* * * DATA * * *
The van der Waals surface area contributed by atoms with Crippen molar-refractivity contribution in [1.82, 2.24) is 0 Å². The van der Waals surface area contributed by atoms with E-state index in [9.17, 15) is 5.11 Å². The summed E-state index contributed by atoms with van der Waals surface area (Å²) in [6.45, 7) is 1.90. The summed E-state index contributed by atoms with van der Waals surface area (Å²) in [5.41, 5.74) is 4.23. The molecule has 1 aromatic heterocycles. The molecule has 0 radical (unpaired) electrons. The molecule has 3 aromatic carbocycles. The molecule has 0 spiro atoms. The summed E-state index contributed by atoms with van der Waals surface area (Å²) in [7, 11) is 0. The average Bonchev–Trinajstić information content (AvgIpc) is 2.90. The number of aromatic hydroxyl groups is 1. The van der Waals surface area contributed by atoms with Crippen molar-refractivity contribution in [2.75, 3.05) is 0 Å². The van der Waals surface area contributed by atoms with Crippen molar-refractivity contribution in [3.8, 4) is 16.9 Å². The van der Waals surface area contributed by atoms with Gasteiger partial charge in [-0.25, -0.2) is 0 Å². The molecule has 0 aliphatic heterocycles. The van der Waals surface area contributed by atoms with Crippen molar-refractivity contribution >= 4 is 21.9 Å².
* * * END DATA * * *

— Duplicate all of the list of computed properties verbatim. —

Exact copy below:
The van der Waals surface area contributed by atoms with Crippen molar-refractivity contribution in [1.82, 2.24) is 0 Å². The van der Waals surface area contributed by atoms with E-state index in [9.17, 15) is 5.11 Å². The summed E-state index contributed by atoms with van der Waals surface area (Å²) in [6.45, 7) is 1.90. The summed E-state index contributed by atoms with van der Waals surface area (Å²) in [5.41, 5.74) is 4.23. The molecule has 1 aromatic heterocycles. The molecule has 0 radical (unpaired) electrons. The molecule has 3 aromatic carbocycles. The molecule has 0 spiro atoms. The summed E-state index contributed by atoms with van der Waals surface area (Å²) in [7, 11) is 0. The average Bonchev–Trinajstić information content (AvgIpc) is 2.90. The number of aromatic hydroxyl groups is 1. The van der Waals surface area contributed by atoms with Crippen molar-refractivity contribution in [2.75, 3.05) is 0 Å². The van der Waals surface area contributed by atoms with Crippen molar-refractivity contribution in [3.8, 4) is 16.9 Å². The van der Waals surface area contributed by atoms with Gasteiger partial charge in [-0.25, -0.2) is 0 Å². The molecule has 0 aliphatic heterocycles. The van der Waals surface area contributed by atoms with Crippen molar-refractivity contribution >= 4 is 21.9 Å².